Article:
Why it matters
Coal seam gas extraction and coal mining may release chemicals into the environment. These chemicals could have an impact on aquatic and terrestrial organisms. Chemicals that affect water quality could also adversely impact on human health. To properly manage the risks, we need to be able to evaluate the toxicity of the chemicals.
Coal seam gas extraction and coal mining may also inadvertently mobilise naturally occurring underground chemicals and bring them to the surface in co-produced water or mine discharge water.
Researchers should consider how these issues contribute to the overall cumulative impacts of coal seam gas extraction and coal mining, at different scales (local to regional) and in different timeframes (tens to thousands of years).
Information on research projects based on the Independent Expert Scientific Committee on Coal Seam Gas and Large Coal Mining Development’s (IESC’s) 2013 research priorities for chemicals is on the Department of Agriculture, Water and the Environment website: Chemicals: water-related risks to environmental health
The IESC's 2017 revised research priorities for this theme are:
|Research priority||Key research needs|
|1. The fate, transformation and degradation of hydraulic fracturing fluids||There is limited information about liquid and gas migration from production wells or target coal seams to aquifers (particularly at depth), and long-term liquid and gas migration from the fracture zone via pathways in subsurface rock formations. Developing and applying stable isotope methods to detect contamination in aquifers is one possible research strategy.|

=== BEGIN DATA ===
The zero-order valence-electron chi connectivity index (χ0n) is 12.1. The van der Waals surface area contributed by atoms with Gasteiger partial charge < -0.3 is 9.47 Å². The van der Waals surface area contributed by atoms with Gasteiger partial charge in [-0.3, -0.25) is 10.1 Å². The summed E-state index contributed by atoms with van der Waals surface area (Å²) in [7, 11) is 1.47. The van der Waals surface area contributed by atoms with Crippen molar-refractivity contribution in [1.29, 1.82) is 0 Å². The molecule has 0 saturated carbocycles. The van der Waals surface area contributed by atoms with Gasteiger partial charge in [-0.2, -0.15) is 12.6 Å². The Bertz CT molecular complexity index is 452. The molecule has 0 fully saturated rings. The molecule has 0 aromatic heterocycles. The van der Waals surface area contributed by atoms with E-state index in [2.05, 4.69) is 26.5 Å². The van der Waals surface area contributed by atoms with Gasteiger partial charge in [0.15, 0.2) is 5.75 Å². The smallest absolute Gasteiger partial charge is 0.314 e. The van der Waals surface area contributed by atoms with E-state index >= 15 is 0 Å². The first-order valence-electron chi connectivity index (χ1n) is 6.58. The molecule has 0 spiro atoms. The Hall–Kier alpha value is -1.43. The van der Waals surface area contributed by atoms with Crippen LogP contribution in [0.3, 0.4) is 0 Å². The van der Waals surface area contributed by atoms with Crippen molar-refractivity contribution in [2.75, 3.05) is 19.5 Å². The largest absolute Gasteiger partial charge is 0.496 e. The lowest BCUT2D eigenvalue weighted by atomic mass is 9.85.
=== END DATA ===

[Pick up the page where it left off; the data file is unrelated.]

|2. The effects of fracturing fluids on the release behaviour of geogenic contaminants||Hydraulic fracturing fluids have the potential to mobilise geogenic contaminants. Potential mobilisation is affected by elevated temperature, pressure, coal type and fracturing fluid composition. Improved understanding is needed of the transformation and fate of geogenics, including volatile geogenics and new products formed during fracturing, under different physico-chemical conditions.|
|3. Composition and effects of flowback and produced water||Knowledge on the composition and effects of flowback and produced water is required. In particular: development of analytical laboratory methods for detecting and quantifying their composition; characterisation of their physico-chemical, chemical and ecotoxicological properties; identification of factors that influence their composition (for example, formation type, fracturing fluids used, sub-surface processes, interaction with mobilised geogenics and residence time); and determination of their bioaccumulation and effects on aquatic ecosystems. The toxicity of mixtures and the interactive effects of chemical additives also need investigation.|
|4. Waste water management||A review of treatment options (for example, reverse osmosis) for waste water from coal seam gas and coal mining operations, considering: their effectiveness especially for total dissolved solids and endocrine-disrupting chemicals; effects of conductivity and total dissolved solids on freshwater aquatic biota (for example, stygofauna, turtles, frogs); the persistence and mobilisation in soil/sediments of naturally occurring radioactive material decay products; and effects-directed screening approaches to assess endocrine-disrupting and other effects of mixtures.|
|5. Emerging issues||In addition to the research priorities outlined above, there is a need to identify and investigate emerging issues, such as the impact of microbially enhanced coal seam gas production.|